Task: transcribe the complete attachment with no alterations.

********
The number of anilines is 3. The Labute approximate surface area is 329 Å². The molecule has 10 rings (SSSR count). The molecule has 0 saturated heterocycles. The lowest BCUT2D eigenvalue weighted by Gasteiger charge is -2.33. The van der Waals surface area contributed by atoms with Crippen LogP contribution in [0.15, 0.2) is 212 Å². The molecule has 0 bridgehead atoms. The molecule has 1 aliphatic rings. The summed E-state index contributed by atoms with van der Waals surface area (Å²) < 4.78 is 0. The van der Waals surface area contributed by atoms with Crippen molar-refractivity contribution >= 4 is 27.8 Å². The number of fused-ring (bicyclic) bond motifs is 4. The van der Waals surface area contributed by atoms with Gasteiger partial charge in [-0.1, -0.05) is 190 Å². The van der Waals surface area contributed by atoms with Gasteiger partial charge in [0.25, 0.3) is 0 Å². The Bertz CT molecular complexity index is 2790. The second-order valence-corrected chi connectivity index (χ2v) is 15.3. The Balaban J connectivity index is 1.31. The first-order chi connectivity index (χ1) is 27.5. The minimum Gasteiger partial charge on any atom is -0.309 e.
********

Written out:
The number of anilines is 3. The Labute approximate surface area is 329 Å². The molecule has 10 rings (SSSR count). The molecule has 0 saturated heterocycles. The lowest BCUT2D eigenvalue weighted by Gasteiger charge is -2.33. The van der Waals surface area contributed by atoms with Crippen LogP contribution in [0.15, 0.2) is 212 Å². The molecule has 0 bridgehead atoms. The molecule has 1 aliphatic rings. The summed E-state index contributed by atoms with van der Waals surface area (Å²) < 4.78 is 0. The van der Waals surface area contributed by atoms with Crippen molar-refractivity contribution >= 4 is 27.8 Å². The number of fused-ring (bicyclic) bond motifs is 4. The van der Waals surface area contributed by atoms with Gasteiger partial charge in [-0.1, -0.05) is 190 Å². The van der Waals surface area contributed by atoms with Gasteiger partial charge in [0.25, 0.3) is 0 Å². The Bertz CT molecular complexity index is 2790. The second-order valence-corrected chi connectivity index (χ2v) is 15.3. The Balaban J connectivity index is 1.31. The first-order chi connectivity index (χ1) is 27.5. The minimum Gasteiger partial charge on any atom is -0.309 e.